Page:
In the wake of U.S. election results, Americans attending COP22 started getting a lot of questions from their global colleagues: What do we think of the president-elect? What positions will he take? Who will he appoint to be in his Cabinet? But mostly—since we were at a conference focused on international cooperation on dealing with our shared planetary climate crisis—the question was: “What does the election mean for U.S. action on climate change?” Continue reading
If a person of learning participates in public affairs and serves as judge or arbiter, she gives stability to the land… But if she sits in her home and says to herself, ‘What have the affairs of society to do with me?…. Why should I trouble myself with the people’s voices of protest? Let my soul dwell in peace!’—if she does this, she overthrows the world. -from Midrash Tanhuma, Mishpatim 2
I wish there was no need to protest, that there was no tar sands oil pipeline threatening to encroach upon sacred burial grounds of the Standing Rock Sioux or to imperil the safety of water for whole communities. But the strength, dignity, and purpose displayed by Native water defenders under intense pressure—including violence from highly militarized authorities—inspires my respect. The excited shouts from defenders as they see buffalo approaching on the horizon brings me tears of joy. Watching white religious leaders from across the country answer the call to stand in solidarity with Native leaders—knowing this nation’s history of systematic abuse, oppression, and extermination of Native peoples perpetrated by Whites—moves me deeply and gives me hope for something new. Continue reading
According to everything I read, the global climate negotiations (COP21) happening in Paris Nov. 30-Dec. 11 are the most significant chance the world has for coming to a meaningful and effective climate agreement this decade. With climate change, time is not on our side, so a positive outcome from these talks is crucial. To that goal, people all around the planet are planning fasts, prayer vigils, marches, coordinated social media, etc. to help raise a unified, global voice calling for #ClimateAction. Continue reading
“We do this because the world we live in is a house on fire and the people we love are burning.” —Sandra Cisneros
We do this — the work of tikkun olam
Because the world we live in is a house on fire: Racism. Hunger. Economic Justice. Climate. Education. Domestic Violence. Poverty. More.
And the people we love are: Oppressed. Attacked. Desperately poor. Sick. Afraid. Hungry. Vulnerable. Suffering.
Burning. The people we love and the world we live in are burning.
Sometimes, this is how it feels — like the world is on fire — and in the face of systemic racism, climate change, or the widening gap between rich and poor, it’s difficult to see what difference my individual actions could possibly make. Continue reading
When I first learned how some Jewish social justice and environmental activists are re-imagining the Sabbatical Year, my mind and heart started racing with the beauty of this ancient teaching. In teachings about the Sabbatical Year, God’s concern for land overlaps and is entwined with God’s concern for animals, which overlaps and is entwined with God’s concern for people. Here, there is no dichotomy between social justice issues and environmental issues; no “jobs vs. the environment” mantra that I hear so often in political and activist discourse here in the U.S. Land and animal and human are connected to each other, and to God. Beautiful! Continue reading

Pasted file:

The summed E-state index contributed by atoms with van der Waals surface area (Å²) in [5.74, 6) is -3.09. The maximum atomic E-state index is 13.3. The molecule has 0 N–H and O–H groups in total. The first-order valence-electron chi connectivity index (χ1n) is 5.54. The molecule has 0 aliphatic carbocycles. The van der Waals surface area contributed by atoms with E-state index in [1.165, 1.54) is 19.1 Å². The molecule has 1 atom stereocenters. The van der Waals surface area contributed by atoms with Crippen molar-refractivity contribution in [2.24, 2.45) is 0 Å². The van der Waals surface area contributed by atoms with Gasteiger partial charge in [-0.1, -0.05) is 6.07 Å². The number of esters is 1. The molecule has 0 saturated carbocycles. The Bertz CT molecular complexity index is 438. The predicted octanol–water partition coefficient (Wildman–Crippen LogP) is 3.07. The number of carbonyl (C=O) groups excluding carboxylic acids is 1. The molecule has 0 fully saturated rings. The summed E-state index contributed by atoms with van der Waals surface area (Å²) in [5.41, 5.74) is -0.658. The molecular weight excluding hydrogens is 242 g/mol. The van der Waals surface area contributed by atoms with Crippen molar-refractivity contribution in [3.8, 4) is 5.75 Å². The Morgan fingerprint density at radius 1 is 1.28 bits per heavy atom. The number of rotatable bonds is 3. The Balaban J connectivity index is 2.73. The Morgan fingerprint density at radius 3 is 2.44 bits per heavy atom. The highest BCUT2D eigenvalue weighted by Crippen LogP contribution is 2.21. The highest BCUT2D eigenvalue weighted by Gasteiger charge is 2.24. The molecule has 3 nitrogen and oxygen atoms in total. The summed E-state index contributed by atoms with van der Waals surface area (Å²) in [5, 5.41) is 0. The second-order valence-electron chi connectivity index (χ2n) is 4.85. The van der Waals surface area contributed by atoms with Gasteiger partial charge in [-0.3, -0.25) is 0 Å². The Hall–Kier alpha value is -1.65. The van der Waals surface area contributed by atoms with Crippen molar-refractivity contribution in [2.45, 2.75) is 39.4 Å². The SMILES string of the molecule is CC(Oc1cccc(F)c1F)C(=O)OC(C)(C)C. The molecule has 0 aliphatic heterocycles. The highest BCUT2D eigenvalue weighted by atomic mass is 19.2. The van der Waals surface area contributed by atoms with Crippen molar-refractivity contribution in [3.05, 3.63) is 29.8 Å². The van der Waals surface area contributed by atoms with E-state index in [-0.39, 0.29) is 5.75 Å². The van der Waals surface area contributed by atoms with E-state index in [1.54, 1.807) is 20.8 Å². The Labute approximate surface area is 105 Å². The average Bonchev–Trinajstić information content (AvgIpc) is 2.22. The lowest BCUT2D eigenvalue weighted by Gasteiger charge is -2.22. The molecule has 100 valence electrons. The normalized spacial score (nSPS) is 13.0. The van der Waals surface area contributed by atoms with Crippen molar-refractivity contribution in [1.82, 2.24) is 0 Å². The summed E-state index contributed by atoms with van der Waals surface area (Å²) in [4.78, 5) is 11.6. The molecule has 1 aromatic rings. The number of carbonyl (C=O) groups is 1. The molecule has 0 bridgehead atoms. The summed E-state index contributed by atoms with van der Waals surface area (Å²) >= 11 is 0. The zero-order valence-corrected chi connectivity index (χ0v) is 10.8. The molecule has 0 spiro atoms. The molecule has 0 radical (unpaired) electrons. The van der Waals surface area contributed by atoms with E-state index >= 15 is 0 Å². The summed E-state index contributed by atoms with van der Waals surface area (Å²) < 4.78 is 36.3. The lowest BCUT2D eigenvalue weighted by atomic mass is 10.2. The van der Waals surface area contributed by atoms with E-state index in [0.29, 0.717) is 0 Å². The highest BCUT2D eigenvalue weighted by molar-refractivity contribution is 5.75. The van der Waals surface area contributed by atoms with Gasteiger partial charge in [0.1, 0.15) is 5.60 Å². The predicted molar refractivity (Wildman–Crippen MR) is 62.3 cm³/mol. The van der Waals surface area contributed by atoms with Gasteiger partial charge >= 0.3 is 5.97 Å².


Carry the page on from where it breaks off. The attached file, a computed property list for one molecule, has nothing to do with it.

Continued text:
Almost two months ago, I was in Budapest for a conference with other Jewish young adults from around the world, each of us professionals engaged in some way in the work of tikkun olam, of repairing the world.
There was a doctor from Australia who offered medical services in areas devastated by a tsunami; an environmental educator who focuses on welcoming young, unaffiliated American Jews; a Talmud teacher who leads text study sessions for social change activists in Jerusalem; and a Jewish community professional who struggles to bridge still-gaping racial divides in her home country of South Africa. Those were just four of us. We were seventy total, from all around the world.
While at the conference, I learned about Jewish responses to global human trafficking; about challenges facing Jewish community life in Mexico; about the enduring effects of the Holocaust, Communism, and still-existing anti-Semitism on today’s Eastern European Jews; about the persecution of the Roma people throughout Europe; about social change organizations in Israel….
So many people, in so many places, doing such important work on so many pressing social, environmental, and community issues. Thank goodness, because it all needs doing and no one person can do it all!
And that’s the thing. I do care about interfaith efforts in Hungary, and Jewish farming in Connecticut, and the struggle to make the land and people of Israel the dream that it could and should be. I am so thankful to be connected to these people, and to continue to learn from them. And yet…
My work and my community are right here in Texas.
If you are among the despairing would-be climate activists of the world — overwhelmed by the scope of the problem, frustrated by lack of political will, horrified by the ever-more-dire predictions of climate scientists, and simultaneously consumed with both the urgency and the hopelessness of the situation — you are not alone.
As understanding grows that climate change is happening in the here and now — good-bye, Antarctic ice sheet — and that it poses a military threat and endangers corporate bottom lines, even people in corporate boardrooms and executive offices are beginning to pay attention. Our planet’s climate is changing because of things we humans have done, and I stand — and sometimes hide under my covers — right there with you, terrified. Continue reading